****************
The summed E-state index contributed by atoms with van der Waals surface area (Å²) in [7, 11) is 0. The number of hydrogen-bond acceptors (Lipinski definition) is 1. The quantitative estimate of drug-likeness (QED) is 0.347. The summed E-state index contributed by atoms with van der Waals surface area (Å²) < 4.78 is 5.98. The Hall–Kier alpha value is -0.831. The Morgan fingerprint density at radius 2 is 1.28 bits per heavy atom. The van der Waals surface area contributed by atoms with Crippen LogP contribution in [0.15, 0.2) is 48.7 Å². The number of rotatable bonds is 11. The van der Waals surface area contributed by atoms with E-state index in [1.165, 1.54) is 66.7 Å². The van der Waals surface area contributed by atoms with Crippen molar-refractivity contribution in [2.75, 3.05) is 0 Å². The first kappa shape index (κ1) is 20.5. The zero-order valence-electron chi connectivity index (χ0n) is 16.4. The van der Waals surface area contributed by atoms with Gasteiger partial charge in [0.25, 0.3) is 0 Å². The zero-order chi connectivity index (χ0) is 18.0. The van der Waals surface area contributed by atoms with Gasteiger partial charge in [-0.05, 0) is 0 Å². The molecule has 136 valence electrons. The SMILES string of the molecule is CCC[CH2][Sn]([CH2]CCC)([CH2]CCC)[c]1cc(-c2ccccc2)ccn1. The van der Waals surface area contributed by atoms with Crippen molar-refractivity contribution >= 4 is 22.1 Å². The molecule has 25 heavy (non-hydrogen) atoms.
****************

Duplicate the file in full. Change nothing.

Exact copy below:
The summed E-state index contributed by atoms with van der Waals surface area (Å²) in [7, 11) is 0. The number of hydrogen-bond acceptors (Lipinski definition) is 1. The quantitative estimate of drug-likeness (QED) is 0.347. The summed E-state index contributed by atoms with van der Waals surface area (Å²) < 4.78 is 5.98. The Hall–Kier alpha value is -0.831. The Morgan fingerprint density at radius 2 is 1.28 bits per heavy atom. The van der Waals surface area contributed by atoms with Crippen LogP contribution in [0.15, 0.2) is 48.7 Å². The number of rotatable bonds is 11. The van der Waals surface area contributed by atoms with E-state index in [1.165, 1.54) is 66.7 Å². The van der Waals surface area contributed by atoms with Crippen molar-refractivity contribution in [2.75, 3.05) is 0 Å². The first kappa shape index (κ1) is 20.5. The zero-order valence-electron chi connectivity index (χ0n) is 16.4. The van der Waals surface area contributed by atoms with Gasteiger partial charge in [0.25, 0.3) is 0 Å². The zero-order chi connectivity index (χ0) is 18.0. The van der Waals surface area contributed by atoms with Gasteiger partial charge in [-0.05, 0) is 0 Å². The molecule has 136 valence electrons. The SMILES string of the molecule is CCC[CH2][Sn]([CH2]CCC)([CH2]CCC)[c]1cc(-c2ccccc2)ccn1. The van der Waals surface area contributed by atoms with Crippen molar-refractivity contribution >= 4 is 22.1 Å². The molecule has 25 heavy (non-hydrogen) atoms.